these may have been erected in prehistoric times, they are more likely to be
natural features. The eastern part of the area is crossed by a series of minor
hollow ways which were probably created for moorland access from settlement
sites to the south in the Burbage Valley or for access to quarries on the
moor. Some of these hollow ways may date from the medieval period. A modern
walkers path runs north-south through the monument and in places modern
ditches have been dug to assist drainage.

MAP EXTRACT
The site of the monument is shown on the attached map extract.

Source: Historic England

Reasons for Scheduling

The East Moors in Derbyshire includes all the gritstone moors east of the
River Derwent. It covers an area of 105 sq km, of which around 63% is open
moorland and 37% is enclosed. As a result of recent and on-going
archaeological survey, the East Moors area is becoming one of the best
recorded upland areas in England. On the enclosed land the archaeological
remains are fragmentary, but survive sufficiently well to show that early
human activity extended beyond the confines of the open moors.
On the open moors there is significant and well-articulated evidence over
extensive areas for human exploitation of the gritstone uplands from the
Neolithic to the post-medieval periods. Bronze Age activity accounts for the
most intensive use of the moorlands. Evidence for it includes some of the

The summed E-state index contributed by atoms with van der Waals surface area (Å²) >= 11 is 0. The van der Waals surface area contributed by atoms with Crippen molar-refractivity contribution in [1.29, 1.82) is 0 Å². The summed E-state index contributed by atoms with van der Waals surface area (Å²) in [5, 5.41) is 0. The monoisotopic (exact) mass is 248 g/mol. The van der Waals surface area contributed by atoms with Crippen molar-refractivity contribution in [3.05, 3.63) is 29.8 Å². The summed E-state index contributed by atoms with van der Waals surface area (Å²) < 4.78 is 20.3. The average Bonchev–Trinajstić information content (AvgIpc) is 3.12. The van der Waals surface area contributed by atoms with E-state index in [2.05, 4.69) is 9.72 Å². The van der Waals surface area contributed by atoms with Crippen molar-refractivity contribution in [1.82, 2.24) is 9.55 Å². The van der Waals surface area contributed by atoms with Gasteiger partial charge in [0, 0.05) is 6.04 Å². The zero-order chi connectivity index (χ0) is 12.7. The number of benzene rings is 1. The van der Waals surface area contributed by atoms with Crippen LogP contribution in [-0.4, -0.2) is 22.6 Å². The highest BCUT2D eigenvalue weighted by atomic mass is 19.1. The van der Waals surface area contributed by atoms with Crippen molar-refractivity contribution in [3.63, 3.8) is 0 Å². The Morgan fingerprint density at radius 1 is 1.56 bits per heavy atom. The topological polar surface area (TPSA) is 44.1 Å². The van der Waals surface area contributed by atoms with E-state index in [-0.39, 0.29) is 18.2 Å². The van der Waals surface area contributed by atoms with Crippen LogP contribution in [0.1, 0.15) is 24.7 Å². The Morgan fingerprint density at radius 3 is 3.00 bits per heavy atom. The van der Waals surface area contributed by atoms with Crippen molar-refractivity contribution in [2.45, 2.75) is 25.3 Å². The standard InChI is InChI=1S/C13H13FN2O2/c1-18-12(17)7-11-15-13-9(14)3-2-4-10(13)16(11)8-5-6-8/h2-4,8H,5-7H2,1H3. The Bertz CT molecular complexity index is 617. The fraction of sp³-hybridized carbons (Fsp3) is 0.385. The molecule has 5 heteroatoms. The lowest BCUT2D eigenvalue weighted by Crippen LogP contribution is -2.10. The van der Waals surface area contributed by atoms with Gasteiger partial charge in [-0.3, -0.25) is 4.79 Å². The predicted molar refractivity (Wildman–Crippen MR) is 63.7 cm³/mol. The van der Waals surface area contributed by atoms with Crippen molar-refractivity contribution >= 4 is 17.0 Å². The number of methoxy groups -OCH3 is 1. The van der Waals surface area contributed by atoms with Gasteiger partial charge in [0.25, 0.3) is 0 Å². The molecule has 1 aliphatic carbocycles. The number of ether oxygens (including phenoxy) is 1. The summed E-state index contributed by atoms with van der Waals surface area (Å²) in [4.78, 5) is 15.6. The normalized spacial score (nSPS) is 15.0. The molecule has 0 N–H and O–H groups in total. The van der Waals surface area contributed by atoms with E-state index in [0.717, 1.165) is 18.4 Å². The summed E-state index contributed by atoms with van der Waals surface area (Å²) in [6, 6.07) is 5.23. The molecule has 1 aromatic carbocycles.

largest and best preserved field systems and cairnfields in northern England
as well settlement sites, numerous burial monuments, stone circles and other
ceremonial remains which, together, provide a detailed insight into life in
the Bronze Age. Also of importance is the well preserved and often visible
relationship between the remains of earlier and later periods since this
provides an insight into successive changes in land use through time.
A large number of the prehistoric sites on the moors, because of their rarity
in a national context, excellent state of preservation and inter-connections,
will be identified as nationally important.

Prehistoric field systems often consist of concentrations of clearance cairns,
sometimes with linear clearance banks. The features were constructed from
stone cleared from the surrounding landscape to improve its use for
agriculture and on occasion their distribution pattern can be seen to define
field plots. Such field systems were constructed from the Neolithic period
(from c.3400 BC), although the majority of examples began during the earlier
Bronze Age and continued into the later Bronze Age (2000-700 BC). The
considerable longevity and variation in the size, content and associations of
the sites provide important information on the development of land use and
agricultural practices.
The Winyards Nick field system contains a diversity of features illustrating
the relationship between cleared areas of landscape, a cairnfield and linear
clearance banks.

Source: Historic England

Sources

Books and journals
Beamish, H, Smith, L, The National Trust Archaeological Survey: The Longshaw Estate, (1986)
Barnatt, J W, 'Derbyshire Archaeological Journal' in Bronze Age Remains on the East Moors of the Peak District, (1986)
Barnatt, J W, 'Derbyshire Archaeological Journal' in Bronze Age Remains on the East Moors of the Peak District, (1986)
Beswick, P, Merrills, D, 'Trans. of the Hunter Archaeological Soc.' in L H Butcher's Survey of Early Settlement ..., , Vol. 12, (1983)

Source: Historic England